• ・Some of the members assume unlimited liabilities: If the company goes bankrupt, the liability against creditors extends to the entire assets of the members with unlimited liabilities.
  • ・At least two members are required: This is attributable as a Limited Partnership Company and is composed of members with unlimited liability and members with limited liabilities. 

Relaxed requirements for non-Japanese to establish companies

Since 2015, requirements have been relaxed for non-Japanese people who want to establish a company in Japan. Specifically, 1) requirements for capital stock have been abolished (before the revision, capital stock of \5,000,000 was required). In accordance with this, the name of the status of residence, “investor and business manager” was changed to “business manager.” 2) Also, before the revision, if the person had not yet arrived in Japan or only had a visa of a temporary visitor, he/she could not open a bank account in Japan, which posed a serious obstacle for those who wanted to establish a company in Japan but could not make capital contributions through bank accounts. However, after the revision, even if the person has not yet completed the registration of incorporation when applying for the status of residence of “business manager,” he/she can make applications by submitting materials that prove the commencement of business, such as the articles of incorporation. 3) Furthermore, a status of “business manager” with a period of stay of four months has been newly introduced. With a shorter period of stay than the status of “investor and business manager,” which is six months, the shortest for this status, it has become possible to establish a company more flexibly. 


Advance preparation for establishing a company: Obtaining a status of residence

A non-Japanese person who wants to stay in Japan needs to possess a status of residence. Further, if you want to establish a company and engage in activities corresponding to its management (to become a director, etc.), you need to possess a specific status of residence. If you possess the status of “permanent resident,” “spouse of Japanese national,” “spouse of permanent resident,” or “long-term resident,” your activities in Japan are not limited, and therefore, there is no need for another status. However, if you have not yet obtained a status of residence, such as if you have not yet arrived in Japan, or when you are staying in Japan with the status of residence of “temporary visitor,” “student,” and such, you need to obtain a status of “business manager.” 


How to obtain the status of “business manager” to establishing a company

1) Apply for the status of “business manager” (usually requires 2-4 months)

2) Visit the local Japanese embassy or consulate in your country with the issued “certificate of eligibility” to receive a visa.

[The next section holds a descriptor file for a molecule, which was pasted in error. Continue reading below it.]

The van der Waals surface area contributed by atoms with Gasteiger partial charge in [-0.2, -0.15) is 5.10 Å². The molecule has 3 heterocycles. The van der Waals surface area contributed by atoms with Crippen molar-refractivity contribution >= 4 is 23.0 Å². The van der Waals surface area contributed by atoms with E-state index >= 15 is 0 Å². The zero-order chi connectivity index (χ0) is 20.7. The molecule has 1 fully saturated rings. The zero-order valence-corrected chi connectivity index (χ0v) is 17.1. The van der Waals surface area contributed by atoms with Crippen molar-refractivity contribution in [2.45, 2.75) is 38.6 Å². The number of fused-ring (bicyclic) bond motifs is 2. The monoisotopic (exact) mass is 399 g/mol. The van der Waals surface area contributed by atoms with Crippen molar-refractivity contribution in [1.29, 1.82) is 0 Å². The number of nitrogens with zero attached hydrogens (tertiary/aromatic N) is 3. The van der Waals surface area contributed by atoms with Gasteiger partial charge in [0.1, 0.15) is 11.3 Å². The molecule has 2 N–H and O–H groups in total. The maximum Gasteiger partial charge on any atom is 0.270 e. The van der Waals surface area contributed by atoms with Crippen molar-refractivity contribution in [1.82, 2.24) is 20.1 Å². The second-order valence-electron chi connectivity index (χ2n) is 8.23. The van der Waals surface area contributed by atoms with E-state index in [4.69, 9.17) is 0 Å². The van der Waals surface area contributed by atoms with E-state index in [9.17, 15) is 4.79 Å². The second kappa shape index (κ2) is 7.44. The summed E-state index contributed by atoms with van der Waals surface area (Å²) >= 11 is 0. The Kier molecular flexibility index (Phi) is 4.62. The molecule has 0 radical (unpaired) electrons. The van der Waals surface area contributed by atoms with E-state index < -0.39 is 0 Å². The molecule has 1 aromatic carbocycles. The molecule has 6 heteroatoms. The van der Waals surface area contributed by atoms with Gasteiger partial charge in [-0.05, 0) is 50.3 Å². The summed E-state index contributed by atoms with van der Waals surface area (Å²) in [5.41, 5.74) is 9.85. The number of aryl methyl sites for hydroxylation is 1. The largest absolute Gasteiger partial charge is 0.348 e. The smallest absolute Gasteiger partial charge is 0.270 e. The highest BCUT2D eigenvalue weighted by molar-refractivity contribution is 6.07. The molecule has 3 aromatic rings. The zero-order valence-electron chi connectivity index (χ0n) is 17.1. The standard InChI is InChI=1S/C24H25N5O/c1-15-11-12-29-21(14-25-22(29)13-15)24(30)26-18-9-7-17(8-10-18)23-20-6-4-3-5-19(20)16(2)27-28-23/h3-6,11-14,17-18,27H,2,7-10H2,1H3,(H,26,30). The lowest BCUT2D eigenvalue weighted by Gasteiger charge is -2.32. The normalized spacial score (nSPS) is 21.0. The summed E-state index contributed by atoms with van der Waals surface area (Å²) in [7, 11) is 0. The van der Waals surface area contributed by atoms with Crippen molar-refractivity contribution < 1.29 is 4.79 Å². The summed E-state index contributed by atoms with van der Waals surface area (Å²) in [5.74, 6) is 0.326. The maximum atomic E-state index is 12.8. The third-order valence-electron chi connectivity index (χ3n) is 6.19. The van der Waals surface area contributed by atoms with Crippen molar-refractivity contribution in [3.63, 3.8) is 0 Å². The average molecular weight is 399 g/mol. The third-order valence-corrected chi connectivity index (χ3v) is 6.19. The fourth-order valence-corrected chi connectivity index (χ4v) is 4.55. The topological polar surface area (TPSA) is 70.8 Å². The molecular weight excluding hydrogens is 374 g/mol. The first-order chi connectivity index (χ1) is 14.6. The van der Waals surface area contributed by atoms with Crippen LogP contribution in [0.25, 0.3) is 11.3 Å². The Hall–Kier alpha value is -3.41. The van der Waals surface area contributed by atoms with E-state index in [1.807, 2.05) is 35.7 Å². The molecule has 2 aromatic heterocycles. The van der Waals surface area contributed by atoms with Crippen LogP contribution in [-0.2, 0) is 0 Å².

* If you have already arrived in Japan and are staying with a status other than “business manager,” you can apply for a change in your status of residence to “business manager” without returning to your country.

3) Arrive in Japan and obtain the status of residence of “business manager” and your residence card.

4) Register your personal seal at the local municipality office and open a personal account at a bank.


For more information on other VISA requirements, click here.

Flow of procedures to establish a company

The basic flow of procedures to establish a company in Japan is as follows:


1) Determine fundamental items of the company

Determine the company’s trade name, location, details of business, scale of business (fulfilling the requirements of two or more full-time employees or \5,000,000 of capital stock), capital stock, composition of officers, etc. 


2) Prepare articles of incorporation

Prepare articles of incorporation including fundamental items of the company. The articles of incorporation need to be certified by a notary public.

Select a representative director at the establishment of the company. Appoint directors and other officers at the establishment of the company. 


3) Payment of capital stock

As there are no bank accounts of the company yet, deposit money into a bank account of the incorporator (or the person becoming the representative director) for the payment of capital stock. This payment must be made to a financial institution whose establishment was approved by the Financial Services Agency. 


4) Apply for registration of incorporation

Prepare documentation required to apply for the registration of incorporation and apply for the registration at the Regional Legal Affairs Bureaus having jurisdiction over the region where the company is located. 


Costs for establishing a company

For establishing a stock company, certain expenses must be paid as initial costs prescribed by law. Below are the list of expenses required for a stock company. 


Commission for the certification of the articles of incorporation (to be paid to a notary public): \50,000

Revenue stamp fee for the articles of incorporation: \40,000

Certified copy fee for the articles of incorporation: About \2,000 (depends on the number of pages of the articles of incorporation)

Registration and license tax: Seven thousandth of the amount of capital stock with a lower limit of \150,000


Total: \242,000


In addition, besides statutory expenses, there are various expenses which are very likely to be incurred when the company is established. Such expenses are shown below. Please note that the amounts are rough estimates and expenses other than these can be incurred in some cases (such as expenses required for the opening of offices when locating offices and service charges to be paid to licensed judicial scriveners (shihoushoshi) when asking them to prepare various application documents). For further details, please feel free to contact us


  • ・Bank statements: \1,000 to \3,000
  • ・Certified copy of registration: \600 per copy
  • ・Registered seal certificate: \450 per copy (usually for all directors)
  • ・Making a registered seal: About \20,000